Since, in 1943, a confusing nomenclature arose, and in 1945 Golden and Ash [18] introduced the term “adenomatoid tumours”, De Klerk and Nime [186] reported in 1975 that, from 1912 to 1975, two hundred three cases of adenomatoid tumours (malignant adenomatoid tumours) of testicular and paratesticular tissues were reported in the English language literature. Therefore, Bisceglia (Bisceglia 2010) [135] reported fewer than 250 cases of testicular and paratesticular mesothelioma, Jankovichova reported approximately 250 cases, and Mrinakova reported approximately 300 cases [165, 171]. All of these cases comprised and could be categorized as MM, WDPM and MUMP or MLMP.

In our review, we found 289 cases of MMTVT (Table 1). The last four cases reported in Table 1 were cases currently found in the Apulia regional registry of the mesothelioma, so the total number of cases reported is here 293.

Among the 289 cases reported here from the literature, the main features are summarized in Table 2.

Table 2 289 MMTVT main features: age at diagnosis, side, histologic type, clinical presentation, duration of follow up, recurrence, asbestos exposure

The characteristics of our cases are reported in Table 1 and summarized in Table 3; the age at diagnosis ranged from 63 to 78 years old, with an average age of 73.2 years old; the clinical onset was a mass, and only two cases also had hydroceles; all of the cases involved the left testicle. All of the patients underwent surgery (orchidectomy), and the histological types were epithelioid. IHC (immunohistochemistry) was always performed with calretinin, HBME1, CK AE1/AE3, EMA positive (Figs. 1, 2, and 3).

Table 3 Four MMTVT cases from the Apulia mesothelioma register
Fig. 1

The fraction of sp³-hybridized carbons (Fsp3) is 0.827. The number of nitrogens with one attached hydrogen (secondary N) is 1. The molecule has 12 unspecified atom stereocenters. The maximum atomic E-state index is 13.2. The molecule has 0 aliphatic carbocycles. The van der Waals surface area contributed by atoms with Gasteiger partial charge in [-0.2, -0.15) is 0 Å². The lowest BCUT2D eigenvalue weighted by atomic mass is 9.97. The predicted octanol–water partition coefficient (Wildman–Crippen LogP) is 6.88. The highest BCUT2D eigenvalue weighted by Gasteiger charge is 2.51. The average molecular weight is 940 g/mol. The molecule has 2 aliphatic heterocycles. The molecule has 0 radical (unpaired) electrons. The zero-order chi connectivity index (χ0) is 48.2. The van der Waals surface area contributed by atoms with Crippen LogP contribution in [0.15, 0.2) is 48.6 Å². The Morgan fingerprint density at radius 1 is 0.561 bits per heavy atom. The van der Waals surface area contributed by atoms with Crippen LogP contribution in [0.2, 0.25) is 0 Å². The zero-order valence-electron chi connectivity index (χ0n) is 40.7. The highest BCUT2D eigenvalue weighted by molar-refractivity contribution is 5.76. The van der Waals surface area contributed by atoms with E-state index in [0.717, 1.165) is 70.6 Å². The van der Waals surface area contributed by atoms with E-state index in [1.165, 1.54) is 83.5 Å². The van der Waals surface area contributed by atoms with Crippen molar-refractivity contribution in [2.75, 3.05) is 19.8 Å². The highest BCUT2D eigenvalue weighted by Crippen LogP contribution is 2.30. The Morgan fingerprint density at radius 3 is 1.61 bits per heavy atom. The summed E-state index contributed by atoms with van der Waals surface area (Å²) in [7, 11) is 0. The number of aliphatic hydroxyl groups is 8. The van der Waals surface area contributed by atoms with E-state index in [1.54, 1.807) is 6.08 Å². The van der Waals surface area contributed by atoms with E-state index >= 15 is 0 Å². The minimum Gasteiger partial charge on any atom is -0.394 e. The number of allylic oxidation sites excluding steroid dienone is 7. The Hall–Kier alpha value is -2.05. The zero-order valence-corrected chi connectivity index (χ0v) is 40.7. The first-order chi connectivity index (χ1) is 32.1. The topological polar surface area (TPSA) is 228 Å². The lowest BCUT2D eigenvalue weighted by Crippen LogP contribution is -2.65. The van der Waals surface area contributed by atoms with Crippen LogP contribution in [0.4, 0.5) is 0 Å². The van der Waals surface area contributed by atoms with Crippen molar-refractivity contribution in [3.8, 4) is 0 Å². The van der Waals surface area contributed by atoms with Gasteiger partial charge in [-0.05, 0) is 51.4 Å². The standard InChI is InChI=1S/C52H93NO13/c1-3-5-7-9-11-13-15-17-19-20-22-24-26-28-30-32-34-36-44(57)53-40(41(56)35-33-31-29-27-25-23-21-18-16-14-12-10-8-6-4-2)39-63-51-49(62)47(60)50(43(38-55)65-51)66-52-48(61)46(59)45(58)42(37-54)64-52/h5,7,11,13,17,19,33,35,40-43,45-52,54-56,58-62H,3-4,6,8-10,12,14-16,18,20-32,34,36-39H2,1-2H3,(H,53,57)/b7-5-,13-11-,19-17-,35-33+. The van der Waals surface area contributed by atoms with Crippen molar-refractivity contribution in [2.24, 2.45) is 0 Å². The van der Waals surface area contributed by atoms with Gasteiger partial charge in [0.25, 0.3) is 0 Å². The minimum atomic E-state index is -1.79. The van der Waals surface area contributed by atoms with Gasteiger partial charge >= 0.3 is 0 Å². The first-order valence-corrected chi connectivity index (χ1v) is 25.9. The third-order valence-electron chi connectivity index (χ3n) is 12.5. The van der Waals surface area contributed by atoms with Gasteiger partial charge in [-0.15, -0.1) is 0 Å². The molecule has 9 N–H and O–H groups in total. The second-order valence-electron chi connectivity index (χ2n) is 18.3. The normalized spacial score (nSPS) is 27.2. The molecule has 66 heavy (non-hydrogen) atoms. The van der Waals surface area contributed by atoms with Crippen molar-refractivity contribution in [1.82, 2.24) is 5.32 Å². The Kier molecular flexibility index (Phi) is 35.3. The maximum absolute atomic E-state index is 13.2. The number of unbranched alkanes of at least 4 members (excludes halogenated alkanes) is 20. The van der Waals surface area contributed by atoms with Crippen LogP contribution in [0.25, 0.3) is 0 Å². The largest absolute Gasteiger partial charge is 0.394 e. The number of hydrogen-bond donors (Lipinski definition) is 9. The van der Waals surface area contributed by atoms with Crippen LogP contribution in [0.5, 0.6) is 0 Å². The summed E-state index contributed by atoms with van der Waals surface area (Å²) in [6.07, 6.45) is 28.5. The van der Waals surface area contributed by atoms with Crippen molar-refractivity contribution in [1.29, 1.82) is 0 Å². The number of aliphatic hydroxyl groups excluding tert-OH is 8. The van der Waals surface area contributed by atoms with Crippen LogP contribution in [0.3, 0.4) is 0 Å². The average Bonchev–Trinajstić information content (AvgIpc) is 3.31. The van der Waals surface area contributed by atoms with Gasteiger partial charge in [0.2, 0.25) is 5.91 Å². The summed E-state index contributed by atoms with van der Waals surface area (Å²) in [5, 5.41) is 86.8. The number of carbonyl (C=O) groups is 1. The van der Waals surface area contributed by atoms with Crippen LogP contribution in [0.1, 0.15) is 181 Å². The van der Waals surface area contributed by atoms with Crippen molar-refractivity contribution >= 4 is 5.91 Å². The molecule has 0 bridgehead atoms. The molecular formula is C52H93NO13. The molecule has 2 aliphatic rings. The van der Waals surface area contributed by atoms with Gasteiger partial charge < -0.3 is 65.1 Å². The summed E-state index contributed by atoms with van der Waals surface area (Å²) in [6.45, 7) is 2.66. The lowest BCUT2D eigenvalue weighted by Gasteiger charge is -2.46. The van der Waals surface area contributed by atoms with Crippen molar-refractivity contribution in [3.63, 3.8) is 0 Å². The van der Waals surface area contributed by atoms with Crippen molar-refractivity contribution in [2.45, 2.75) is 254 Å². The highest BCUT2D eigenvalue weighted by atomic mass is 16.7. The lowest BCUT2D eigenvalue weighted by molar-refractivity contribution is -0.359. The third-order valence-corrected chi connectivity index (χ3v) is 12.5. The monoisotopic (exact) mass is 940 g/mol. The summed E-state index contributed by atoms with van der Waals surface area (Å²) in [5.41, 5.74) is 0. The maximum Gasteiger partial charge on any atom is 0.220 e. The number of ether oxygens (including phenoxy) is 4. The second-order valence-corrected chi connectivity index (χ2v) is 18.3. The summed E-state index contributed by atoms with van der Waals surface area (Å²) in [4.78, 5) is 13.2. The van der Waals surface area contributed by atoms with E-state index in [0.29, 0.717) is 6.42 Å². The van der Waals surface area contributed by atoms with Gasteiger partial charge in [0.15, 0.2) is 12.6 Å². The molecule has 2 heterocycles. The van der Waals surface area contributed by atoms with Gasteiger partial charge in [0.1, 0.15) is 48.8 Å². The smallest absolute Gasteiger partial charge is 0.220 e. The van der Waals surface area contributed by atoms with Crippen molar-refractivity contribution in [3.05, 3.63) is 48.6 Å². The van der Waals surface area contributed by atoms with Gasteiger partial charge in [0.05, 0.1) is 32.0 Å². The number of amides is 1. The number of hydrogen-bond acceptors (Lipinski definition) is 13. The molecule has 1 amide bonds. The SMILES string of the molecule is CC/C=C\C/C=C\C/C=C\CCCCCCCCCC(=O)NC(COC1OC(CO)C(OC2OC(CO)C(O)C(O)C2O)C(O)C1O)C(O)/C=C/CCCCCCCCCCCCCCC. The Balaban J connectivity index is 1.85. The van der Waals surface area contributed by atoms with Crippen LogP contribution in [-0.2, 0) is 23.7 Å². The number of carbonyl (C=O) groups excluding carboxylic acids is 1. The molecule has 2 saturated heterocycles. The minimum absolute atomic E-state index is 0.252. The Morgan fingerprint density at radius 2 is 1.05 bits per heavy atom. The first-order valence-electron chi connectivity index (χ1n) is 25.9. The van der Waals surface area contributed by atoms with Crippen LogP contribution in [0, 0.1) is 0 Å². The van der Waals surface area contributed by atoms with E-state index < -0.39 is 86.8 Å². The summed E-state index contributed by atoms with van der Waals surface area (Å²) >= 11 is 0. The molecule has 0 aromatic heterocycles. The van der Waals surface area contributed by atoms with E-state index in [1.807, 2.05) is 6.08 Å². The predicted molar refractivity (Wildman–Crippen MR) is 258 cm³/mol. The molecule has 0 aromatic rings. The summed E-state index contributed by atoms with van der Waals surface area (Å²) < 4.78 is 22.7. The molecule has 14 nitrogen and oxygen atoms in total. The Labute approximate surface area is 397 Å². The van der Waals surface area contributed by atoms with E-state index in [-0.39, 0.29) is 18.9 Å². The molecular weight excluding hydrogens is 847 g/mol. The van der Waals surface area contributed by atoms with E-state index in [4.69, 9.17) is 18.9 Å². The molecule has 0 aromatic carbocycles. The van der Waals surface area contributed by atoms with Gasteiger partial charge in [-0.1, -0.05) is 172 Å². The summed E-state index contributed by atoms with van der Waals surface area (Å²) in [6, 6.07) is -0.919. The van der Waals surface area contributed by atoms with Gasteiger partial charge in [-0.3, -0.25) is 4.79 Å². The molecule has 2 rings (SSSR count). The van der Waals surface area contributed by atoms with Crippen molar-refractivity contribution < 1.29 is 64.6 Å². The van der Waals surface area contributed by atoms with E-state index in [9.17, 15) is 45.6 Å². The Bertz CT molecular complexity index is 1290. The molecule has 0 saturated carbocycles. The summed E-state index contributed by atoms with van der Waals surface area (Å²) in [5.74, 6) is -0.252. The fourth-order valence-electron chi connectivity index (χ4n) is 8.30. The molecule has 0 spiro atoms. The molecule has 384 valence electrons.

Case number 4 Gross examination, lardaceous superficial thickening of the tunica albuginea

Fig. 2

Case number 4. Microscopic examination, pseudopapillary epithelioid neoplastic proliferation wrapping around the testicular parenchyma. Diffuse immunopositivity for calretinin antigen (× 200)

Fig. 3

Case number 4. Microscopic examination, pseudopapillary epithelioid neoplastic proliferation wrapping around the testicular parenchyma (H&E, X100)

All of our cases were directly interviewed, and asbestos exposure was documented. Two patients had pleural plaques found on computerized axial tomography (CAT) examination. At the last date of follow-up, in September 2018, two patients were alive and two were dead: one died of disease metastasis, and the other died of cardiopathy. The median survival was 46.7 months (range 2-141), the latency period was a mean of 47.5 years (range 41-58), and the duration of asbestos exposure had a mean of 10.5 years (range 2-21).


MMTVT is a rare neoplasm that constitutes 0.3-5% of all mesothelioma cases with a mortality rate of 53% at 2 years following diagnosis [176].

Pathogenesis predisposing factors are described as local trauma, herniorrhaphy, long-term hydrocele or spermatocele [129, 187,188,189], venereal diseases and ionizing radiation [96, 99].

The tunica vaginalis has a common embryological origin with the visceral pleura, peritoneum and pericardium [187]. Relative to histogenesis in the past, four embryologic hypotheses have been considered: endothelium, epithelial, mesonephric and mesothelial hypotheses [42]. Early writers believed that this tumour had a lymphangiomatous origin because the predominance of labyrinthine channels lined by seemingly flat endothelial cells embedded in a reticular stroma, subsequent microscopic investigations excluded the endothelial origin due to the presence of vacuolated cuboidal and columnar cells. [42].

The mesothelial character was supported by electron microscopic studies [190]. The tunica vaginalis develops from evagination of the peritoneum during fetal life, and it is an embryonic extension of the peritoneal mesothelium, resulting from the descent of the testis through the abdominal wall via the inguinal canal into the scrotum [68]. The epithelial lining of the urogenital tract has mesodermal (mesothelial) origin [191], and the mesothelium has the ability to differentiate into fibroblasts and mesonephric tubular structures, or rather, the mesothelial cells could have a multipotent evolution; they can differentiate in an epithelial or a fibroblastic direction [33, 192, 193]. The mesothelial hypothesis was also corroborated by the occurrence in a patient affected by Maffucci’s syndrome, a mesenchymal disease [50].